|SUNDAY HOMILIES FOR YEAR B|
|By Fr Munachi E. Ezeogu, cssp|
|Homily for 5th Sunday of Lent - on the Epistle|
The Priesthood of Jesus and Our Priesthood
|Jeremiah 31:31-34||Hebrews 5:7-9||John 12:20-33|
There is a story about a little bird that was trying to fly to warmer climate in order to escape the winter cold. On the way the bird encountered a snow storm. It grew so cold that the bird fell to the ground in a farm. The bird was about to freeze to death when a cow passed by and dropped cow manure on him. The cow manure was warm on the bird and prevented the bird from freezing to death. Soon the bird felt so comfortable in the warm manure that he began to sing. The farm cat heard the bird singing in the manure, dug the little bird out of the manure and ate him. The moral of the story is: Not everyone who drops manure on you is your enemy, and not everyone who digs you out of the manure is your friend.
Suffering can bring salvation to the sufferer as well as to others. Today's 2nd reading from Hebrews tells us that "although he was a Son, Jesus learned obedience through what he suffered; and having been made perfect, he became the source of eternal salvation for all who obey him" (Hebrews 5:8-9). In other words, Jesus' suffering was beneficial both to him personally (he learned obedience) and to others (he became the source of eternal salvation for all who obey him). Suffering and privations, when accepted as Jesus did, can become one of the best things that can happen in the lives of believers.
Among the books of the New Testament it is Hebrews which best develops the doctrine of Jesus Christ as the eternal high priest who stands for humanity in our dealings with God. He gives two main reasons why Jesus and Jesus alone fulfils the conditions for this priesthood. One is that it was God Himself who chose him for the office. "For no one can become a high priest simply because he wants such an honour. He has to be called by God for this work, just as Aaron was" (Hebrews 5:4). Jesus was specifically chosen for the office when at his baptism a voice was heard from heaven which said, "This is my beloved Son, with whom I am well pleased" (Matthew 3:17).
The second qualification that Jesus has for the priestly office is that he has experienced the bitter realities of the human condition, including suffering and death. Hebrews alludes to Jesus' experience in the Garden of Gethsemane where the man Jesus "offered up prayers and supplications, with loud cries and tears, to the one who was able to save him from death, and he was heard because of his reverent submission" (Hebrews 5:7). To understand what Hebrews says here regarding the reverent submission of Jesus and that he was heard by the Father, we need to look again at Jesus in the Garden of Gethsemane.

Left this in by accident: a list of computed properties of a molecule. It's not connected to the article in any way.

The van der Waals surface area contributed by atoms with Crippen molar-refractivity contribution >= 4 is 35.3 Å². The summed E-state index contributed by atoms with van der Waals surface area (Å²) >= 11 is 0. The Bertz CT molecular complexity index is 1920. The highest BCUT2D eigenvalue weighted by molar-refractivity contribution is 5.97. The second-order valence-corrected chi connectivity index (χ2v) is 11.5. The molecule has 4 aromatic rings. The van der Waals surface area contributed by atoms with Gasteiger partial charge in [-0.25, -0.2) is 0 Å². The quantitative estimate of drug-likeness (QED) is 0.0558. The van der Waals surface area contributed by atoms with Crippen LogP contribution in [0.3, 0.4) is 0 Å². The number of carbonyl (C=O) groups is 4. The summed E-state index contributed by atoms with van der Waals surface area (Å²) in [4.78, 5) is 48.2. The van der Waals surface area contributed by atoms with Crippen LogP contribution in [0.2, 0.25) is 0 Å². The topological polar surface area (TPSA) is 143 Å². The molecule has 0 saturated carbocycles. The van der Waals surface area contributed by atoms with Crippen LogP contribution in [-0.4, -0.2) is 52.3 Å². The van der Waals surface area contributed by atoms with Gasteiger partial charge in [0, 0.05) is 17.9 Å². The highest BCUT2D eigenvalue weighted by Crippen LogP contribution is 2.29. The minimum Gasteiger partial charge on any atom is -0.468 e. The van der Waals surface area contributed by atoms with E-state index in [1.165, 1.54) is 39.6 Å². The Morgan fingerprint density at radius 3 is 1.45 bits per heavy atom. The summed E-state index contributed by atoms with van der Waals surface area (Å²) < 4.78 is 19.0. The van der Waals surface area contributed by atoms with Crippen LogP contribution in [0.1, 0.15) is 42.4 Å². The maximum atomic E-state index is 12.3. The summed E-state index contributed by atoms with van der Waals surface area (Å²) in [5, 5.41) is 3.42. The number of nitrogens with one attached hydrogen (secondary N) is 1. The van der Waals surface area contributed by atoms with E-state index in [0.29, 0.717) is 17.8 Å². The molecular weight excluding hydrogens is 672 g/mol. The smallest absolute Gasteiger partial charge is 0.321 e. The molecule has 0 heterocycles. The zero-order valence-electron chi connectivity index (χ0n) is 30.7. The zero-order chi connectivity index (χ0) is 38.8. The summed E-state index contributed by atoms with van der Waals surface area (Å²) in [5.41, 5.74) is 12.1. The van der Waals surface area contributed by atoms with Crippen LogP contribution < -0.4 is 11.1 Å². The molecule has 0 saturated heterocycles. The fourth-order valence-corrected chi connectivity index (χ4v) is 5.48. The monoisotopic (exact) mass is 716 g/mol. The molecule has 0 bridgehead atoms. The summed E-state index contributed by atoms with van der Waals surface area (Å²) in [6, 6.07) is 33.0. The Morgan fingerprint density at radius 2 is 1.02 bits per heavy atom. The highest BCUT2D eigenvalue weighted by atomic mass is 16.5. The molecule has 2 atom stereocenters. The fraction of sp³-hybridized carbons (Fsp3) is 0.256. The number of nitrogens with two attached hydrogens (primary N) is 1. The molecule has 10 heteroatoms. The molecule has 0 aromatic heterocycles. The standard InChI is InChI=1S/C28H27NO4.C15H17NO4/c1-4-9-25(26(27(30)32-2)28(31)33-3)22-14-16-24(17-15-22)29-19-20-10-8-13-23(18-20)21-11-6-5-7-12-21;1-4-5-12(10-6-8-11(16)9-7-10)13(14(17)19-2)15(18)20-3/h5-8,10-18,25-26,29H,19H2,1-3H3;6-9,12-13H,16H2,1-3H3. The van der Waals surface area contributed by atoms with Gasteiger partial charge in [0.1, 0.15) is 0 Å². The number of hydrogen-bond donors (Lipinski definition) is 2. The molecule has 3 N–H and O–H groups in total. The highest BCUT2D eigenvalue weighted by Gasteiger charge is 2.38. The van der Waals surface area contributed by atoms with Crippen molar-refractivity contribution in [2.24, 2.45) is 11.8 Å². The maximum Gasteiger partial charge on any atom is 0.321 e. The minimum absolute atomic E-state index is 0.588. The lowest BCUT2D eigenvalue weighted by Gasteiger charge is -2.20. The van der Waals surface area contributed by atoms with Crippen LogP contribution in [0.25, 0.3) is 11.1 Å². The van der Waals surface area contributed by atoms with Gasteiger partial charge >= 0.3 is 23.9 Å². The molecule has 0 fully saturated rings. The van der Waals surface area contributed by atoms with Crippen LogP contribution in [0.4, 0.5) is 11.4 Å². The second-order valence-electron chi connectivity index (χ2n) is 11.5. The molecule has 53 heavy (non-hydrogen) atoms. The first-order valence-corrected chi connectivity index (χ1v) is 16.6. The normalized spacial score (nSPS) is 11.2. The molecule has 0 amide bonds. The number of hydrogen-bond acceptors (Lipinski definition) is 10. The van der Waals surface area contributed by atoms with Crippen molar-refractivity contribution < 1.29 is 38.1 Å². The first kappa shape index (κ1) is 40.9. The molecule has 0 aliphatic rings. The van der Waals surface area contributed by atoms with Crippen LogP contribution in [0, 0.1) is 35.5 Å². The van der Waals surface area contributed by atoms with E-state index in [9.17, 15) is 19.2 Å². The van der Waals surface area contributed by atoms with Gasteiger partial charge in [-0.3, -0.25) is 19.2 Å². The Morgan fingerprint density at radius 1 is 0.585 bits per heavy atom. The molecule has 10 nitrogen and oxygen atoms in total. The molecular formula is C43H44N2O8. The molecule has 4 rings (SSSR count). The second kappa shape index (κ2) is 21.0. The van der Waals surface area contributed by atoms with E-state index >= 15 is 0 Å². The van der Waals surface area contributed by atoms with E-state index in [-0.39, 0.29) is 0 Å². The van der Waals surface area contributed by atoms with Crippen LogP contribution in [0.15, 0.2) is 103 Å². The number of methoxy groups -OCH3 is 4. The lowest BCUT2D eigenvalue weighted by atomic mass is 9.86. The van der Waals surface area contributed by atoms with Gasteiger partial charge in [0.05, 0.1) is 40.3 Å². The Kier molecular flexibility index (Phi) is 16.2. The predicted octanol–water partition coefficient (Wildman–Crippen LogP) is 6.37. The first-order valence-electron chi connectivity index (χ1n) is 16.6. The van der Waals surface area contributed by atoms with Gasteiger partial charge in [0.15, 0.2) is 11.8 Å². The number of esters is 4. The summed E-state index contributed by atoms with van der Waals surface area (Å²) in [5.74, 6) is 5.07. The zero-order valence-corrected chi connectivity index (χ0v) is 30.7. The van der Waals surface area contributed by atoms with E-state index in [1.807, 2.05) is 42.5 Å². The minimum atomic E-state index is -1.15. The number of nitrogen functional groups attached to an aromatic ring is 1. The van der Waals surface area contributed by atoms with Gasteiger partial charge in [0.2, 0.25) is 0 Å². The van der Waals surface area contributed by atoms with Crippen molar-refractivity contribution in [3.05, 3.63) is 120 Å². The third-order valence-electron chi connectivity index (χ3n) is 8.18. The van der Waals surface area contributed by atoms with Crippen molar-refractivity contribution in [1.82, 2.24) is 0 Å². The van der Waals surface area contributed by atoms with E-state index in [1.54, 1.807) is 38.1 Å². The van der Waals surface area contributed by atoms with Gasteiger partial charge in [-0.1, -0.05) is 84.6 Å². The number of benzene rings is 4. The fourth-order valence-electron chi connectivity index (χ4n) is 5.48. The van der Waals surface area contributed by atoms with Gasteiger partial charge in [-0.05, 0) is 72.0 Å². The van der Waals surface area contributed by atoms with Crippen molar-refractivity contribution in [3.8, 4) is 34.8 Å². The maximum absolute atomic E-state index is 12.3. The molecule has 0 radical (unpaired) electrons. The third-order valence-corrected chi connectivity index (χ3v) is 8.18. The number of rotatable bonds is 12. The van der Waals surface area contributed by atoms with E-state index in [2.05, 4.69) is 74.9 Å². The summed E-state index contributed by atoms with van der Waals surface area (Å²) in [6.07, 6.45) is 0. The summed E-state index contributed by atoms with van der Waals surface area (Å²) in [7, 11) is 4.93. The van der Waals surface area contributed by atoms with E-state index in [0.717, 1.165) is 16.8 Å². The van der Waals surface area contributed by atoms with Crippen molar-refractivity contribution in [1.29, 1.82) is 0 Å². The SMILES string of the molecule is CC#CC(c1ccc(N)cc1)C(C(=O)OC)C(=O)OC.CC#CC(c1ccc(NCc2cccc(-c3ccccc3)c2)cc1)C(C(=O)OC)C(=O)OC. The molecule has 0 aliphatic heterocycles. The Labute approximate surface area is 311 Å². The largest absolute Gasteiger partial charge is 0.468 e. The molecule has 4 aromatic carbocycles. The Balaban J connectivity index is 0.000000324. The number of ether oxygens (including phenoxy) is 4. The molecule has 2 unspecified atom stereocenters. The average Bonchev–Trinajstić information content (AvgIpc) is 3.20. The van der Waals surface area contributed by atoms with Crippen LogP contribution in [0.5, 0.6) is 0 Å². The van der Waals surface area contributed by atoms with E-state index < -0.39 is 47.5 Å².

Jesus' prayer in the Garden was made up of two petitions. One of the petitions is conditional: "My Father, if it is possible, let this cup pass from me;" the other is absolute and without conditions: "yet not what I want but what you want" (Matthew 26:39). The second petition overrides the first. One can, therefore, say that in Gethsemane Jesus made only one prayer, a prayer of total submission to the will of God. This is his one prayer that was heard: God's will was done in his suffering and death. Ultimately even his prayer to be saved from death was heard when God raised him from the dead to live and reign with Him in glory for ever.
Why is it necessary for the priest to pass through the school of pain and suffering? It is so that he will be "able to deal gently with the ignorant and wayward, since he himself is subject to weakness" (Hebrews 5:2). There is no trial or suffering that we are going through that Jesus cannot understand. He understands our struggles and deals gently with us because he himself had to go through similar trials and temptations.
As we stand at the threshold of Holy Week, the church reminds us that we are called to be not only beneficiaries of the priestly life and death of Jesus, we are called also to be priests with Jesus after his example. There is a theological saying that "All are priests, some are priests, only one is a priest." Reflection on the unique priesthood of Jesus should lead us to reflect on the ministerial priesthood to which some are called by ordination as well as the universal priesthood to which all the faithful are called in baptism. As we step into Holy Week, may our prayer to God be "Your will be done in our lives," just as Jesus prayed in Gethsemane.
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